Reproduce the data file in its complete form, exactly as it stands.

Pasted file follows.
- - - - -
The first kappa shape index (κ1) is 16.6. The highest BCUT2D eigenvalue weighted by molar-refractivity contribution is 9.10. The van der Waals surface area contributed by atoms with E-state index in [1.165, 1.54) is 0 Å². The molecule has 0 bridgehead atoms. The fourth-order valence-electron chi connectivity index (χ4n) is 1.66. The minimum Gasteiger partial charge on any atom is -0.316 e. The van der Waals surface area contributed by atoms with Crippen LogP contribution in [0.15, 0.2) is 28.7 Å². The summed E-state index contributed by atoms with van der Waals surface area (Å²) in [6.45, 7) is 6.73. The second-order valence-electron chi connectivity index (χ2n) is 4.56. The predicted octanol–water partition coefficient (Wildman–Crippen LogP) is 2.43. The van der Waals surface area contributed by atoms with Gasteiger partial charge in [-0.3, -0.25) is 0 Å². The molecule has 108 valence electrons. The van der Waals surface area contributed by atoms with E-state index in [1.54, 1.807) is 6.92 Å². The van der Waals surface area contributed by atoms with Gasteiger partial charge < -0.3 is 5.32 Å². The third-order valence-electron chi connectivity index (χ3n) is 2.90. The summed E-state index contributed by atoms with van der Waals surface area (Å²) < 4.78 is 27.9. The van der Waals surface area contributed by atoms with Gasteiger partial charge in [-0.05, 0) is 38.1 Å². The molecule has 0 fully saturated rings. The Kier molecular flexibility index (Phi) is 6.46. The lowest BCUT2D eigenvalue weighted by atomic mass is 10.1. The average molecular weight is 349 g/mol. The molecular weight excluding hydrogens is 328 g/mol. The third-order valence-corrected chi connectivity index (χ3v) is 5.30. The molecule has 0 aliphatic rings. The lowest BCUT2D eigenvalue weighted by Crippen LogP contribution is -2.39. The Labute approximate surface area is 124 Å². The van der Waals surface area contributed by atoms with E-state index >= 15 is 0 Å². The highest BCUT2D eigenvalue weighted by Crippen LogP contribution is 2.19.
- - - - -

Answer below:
The first kappa shape index (κ1) is 16.6. The highest BCUT2D eigenvalue weighted by molar-refractivity contribution is 9.10. The van der Waals surface area contributed by atoms with E-state index in [1.165, 1.54) is 0 Å². The molecule has 0 bridgehead atoms. The fourth-order valence-electron chi connectivity index (χ4n) is 1.66. The minimum Gasteiger partial charge on any atom is -0.316 e. The van der Waals surface area contributed by atoms with Crippen LogP contribution in [0.15, 0.2) is 28.7 Å². The summed E-state index contributed by atoms with van der Waals surface area (Å²) in [6.45, 7) is 6.73. The second-order valence-electron chi connectivity index (χ2n) is 4.56. The predicted octanol–water partition coefficient (Wildman–Crippen LogP) is 2.43. The van der Waals surface area contributed by atoms with Gasteiger partial charge in [-0.3, -0.25) is 0 Å². The molecule has 108 valence electrons. The van der Waals surface area contributed by atoms with E-state index in [1.54, 1.807) is 6.92 Å². The van der Waals surface area contributed by atoms with Gasteiger partial charge < -0.3 is 5.32 Å². The third-order valence-electron chi connectivity index (χ3n) is 2.90. The summed E-state index contributed by atoms with van der Waals surface area (Å²) < 4.78 is 27.9. The van der Waals surface area contributed by atoms with Gasteiger partial charge in [-0.05, 0) is 38.1 Å². The molecule has 0 fully saturated rings. The Kier molecular flexibility index (Phi) is 6.46. The lowest BCUT2D eigenvalue weighted by atomic mass is 10.1. The average molecular weight is 349 g/mol. The molecular weight excluding hydrogens is 328 g/mol. The third-order valence-corrected chi connectivity index (χ3v) is 5.30. The molecule has 0 aliphatic rings. The lowest BCUT2D eigenvalue weighted by Crippen LogP contribution is -2.39. The Labute approximate surface area is 124 Å². The van der Waals surface area contributed by atoms with E-state index >= 15 is 0 Å². The highest BCUT2D eigenvalue weighted by Crippen LogP contribution is 2.19.